BTW, it used to take me at least an hour to calm my mind after hitting the pillow, and now I seem to fall asleep within five minutes. Nothing has changed but my age. I know you can’t factor age into your equation, but our sleep habits do change with age, as well.

Have fun with the experiment and keep us posted!

David Cain February 29, 2016 at 9:26 am

The stars would be great, but I live in the city so all I will see outside my window are artificial lights.

The fan/white noise is another factor I should test. I have noticed that a fan really helps, but I only use them in the summer when I actually want a breeze blowing on me. But I could always point it away from me and just take advantage of the noise.

Alison February 29, 2016 at 11:17 am

If it’s practical, you could use a sound app like http://www.noisli.com

If you scroll to the bottom, they have “Fan” and white, pink and brown noise. Brown is my fave!

Chris February 29, 2016 at 8:33 am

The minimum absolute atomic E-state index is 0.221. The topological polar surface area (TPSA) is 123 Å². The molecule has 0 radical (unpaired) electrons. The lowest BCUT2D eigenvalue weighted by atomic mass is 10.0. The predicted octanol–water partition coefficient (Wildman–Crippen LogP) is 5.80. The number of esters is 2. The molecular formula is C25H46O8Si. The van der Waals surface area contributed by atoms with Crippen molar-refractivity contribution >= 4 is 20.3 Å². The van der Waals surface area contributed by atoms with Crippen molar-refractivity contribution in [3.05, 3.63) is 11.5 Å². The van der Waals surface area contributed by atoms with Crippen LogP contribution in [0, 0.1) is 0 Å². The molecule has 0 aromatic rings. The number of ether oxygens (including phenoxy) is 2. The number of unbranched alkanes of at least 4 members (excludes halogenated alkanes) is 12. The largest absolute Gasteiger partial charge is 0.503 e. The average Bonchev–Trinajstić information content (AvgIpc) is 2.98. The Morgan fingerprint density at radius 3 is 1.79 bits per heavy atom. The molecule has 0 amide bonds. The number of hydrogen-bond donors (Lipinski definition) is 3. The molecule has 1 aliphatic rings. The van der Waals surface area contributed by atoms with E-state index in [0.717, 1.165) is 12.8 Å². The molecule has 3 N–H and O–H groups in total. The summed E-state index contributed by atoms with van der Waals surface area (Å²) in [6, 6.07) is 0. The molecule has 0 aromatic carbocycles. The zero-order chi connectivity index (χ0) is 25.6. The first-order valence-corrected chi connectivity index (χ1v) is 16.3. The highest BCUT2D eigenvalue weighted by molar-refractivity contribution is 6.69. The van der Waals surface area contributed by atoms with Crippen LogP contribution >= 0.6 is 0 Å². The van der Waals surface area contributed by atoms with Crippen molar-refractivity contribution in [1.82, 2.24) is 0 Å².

Oh, I have an idea for you. Have you tried floating alarms before? Ones that wake you up based on your sleep rhythm? It looks at your movement and all that and determines whether you’re in REM sleep or not. It gives you something like a 20 minute window. It’s supposed to help with grogginess. Might be a night idea to test out.

David Cain February 29, 2016 at 9:27 am

Not yet, but there is one in the sleep app I’m using, and I will try it out.

Carsten Otto February 29, 2016 at 8:57 am

That will be interesting! As another idea, besides the powernaps I already suggested earlier: try eating less/more (in the evening) to see if that makes a difference. At least I’d love to see that :)